By Standard Reporter in SA.
South Africa: President Uhuru Kenyatta was kept waiting in his hotel room along with his entourage for close to an hour for the police escort to take him to the late Nelson Mandelaâ€™s memorial service in Johannesburg, according to a knowledgeable source.
The service was held at the FNB Stadium on Tuesday. â€œThe President was staying in a private hotel frequented by celebrities such as Oprah Winfrey waiting for the escort to come. The police outriders apparently got lost and could not find the hotel,â€ the source told The Standard. The hotel in the leafy suburbs of Sandton is located in a very private and secure area.
The President, according to the source, sat in his room watching the event on television as other heads of state were being screened arriving and being announced at the stadium. The South African police escort did not communicate that they were unable to find the hotel or communicate with Kenya High Commission officials for directions. After a while, President Kenyatta got up and announced they should go to the stadium. The entourage drove out using his local security and vehicles with flashing lights.
Local police outriders with BMW made bikes and police cars with mounted blue flashing lights and loud sirens provided the most effective way to clear traffic on the highway to enable a head of state get to the venue on time. POURING RAIN The pouring rain only made the situation worse as traffic was clogged.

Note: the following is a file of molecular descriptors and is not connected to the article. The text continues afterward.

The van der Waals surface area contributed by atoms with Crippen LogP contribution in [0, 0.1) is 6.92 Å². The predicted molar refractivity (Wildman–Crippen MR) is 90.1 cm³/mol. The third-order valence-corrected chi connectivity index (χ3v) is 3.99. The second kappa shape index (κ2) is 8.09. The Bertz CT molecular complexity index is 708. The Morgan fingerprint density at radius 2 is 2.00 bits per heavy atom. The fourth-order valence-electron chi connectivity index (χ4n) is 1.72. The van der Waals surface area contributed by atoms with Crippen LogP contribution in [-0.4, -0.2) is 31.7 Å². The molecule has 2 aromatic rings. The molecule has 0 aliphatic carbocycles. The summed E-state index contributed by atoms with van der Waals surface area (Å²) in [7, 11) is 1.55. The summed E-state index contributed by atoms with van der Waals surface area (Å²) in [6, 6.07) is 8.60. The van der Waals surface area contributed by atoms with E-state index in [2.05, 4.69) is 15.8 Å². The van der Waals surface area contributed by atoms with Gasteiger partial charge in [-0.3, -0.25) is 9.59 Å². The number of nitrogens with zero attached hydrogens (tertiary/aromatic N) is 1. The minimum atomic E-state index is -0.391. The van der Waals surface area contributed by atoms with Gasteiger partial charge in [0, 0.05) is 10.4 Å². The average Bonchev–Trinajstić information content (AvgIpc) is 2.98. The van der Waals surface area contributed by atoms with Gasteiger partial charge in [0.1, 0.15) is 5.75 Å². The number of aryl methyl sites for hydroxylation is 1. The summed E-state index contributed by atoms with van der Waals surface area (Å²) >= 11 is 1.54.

President Uhuru, however, managed to make it to the venue in time despite the hiccup. President Barack Obama was greeted with a rapturous ovation when he arrived around an hour late at the FNB Stadium to pay tribute to the former South African leader.
Pictures showed Mr Obamaâ€™s motorcade stuck in long queues of traffic as he made his way from Pretoria where Air Force One landed to Johannesburg for the ceremony. It is perhaps this delay that resulted in the two leaders coincidentally sitting near each other and shaking hands.
Kenyaâ€™s High Commissioner to South Africa Patrick Wamoto told The Standard from his Pretoria office that the South African head of protocol had â€œprofusely apologised for the incidentâ€. Ambassador Wamoto told The Standard yesterday that there was no specific designated or reserved seats on the dais and heads of states were sat by protocol as they arrived. It appeared, therefore, that it was purely based on coincidence that President Kenyatta found himself very close to US President Barack Obama and even shook hands with him.
He said he was willing to go to Qunu to represent the President but had been advised by the South African Government that attendance was purely by special invitation, which he had not received and was therefore unlikely to attend the graveside ceremony. He says the South African Government had urged diplomats to encourage their heads of states to attend the FNB Stadium service because the ceremony in Qunu was likely to be private and restricted to the late Mandelaâ€™s kin and special guests. Plans for celebrations by Kenyans in South Africa to mark Kenya@50 were cancelled on Monday to honor Mandela. Kenyaâ€™s High Commissioner in South Africa Patrick Wamoto said celebrations that included a gathering of Kenyans at a park in Pretoria had been cancelled.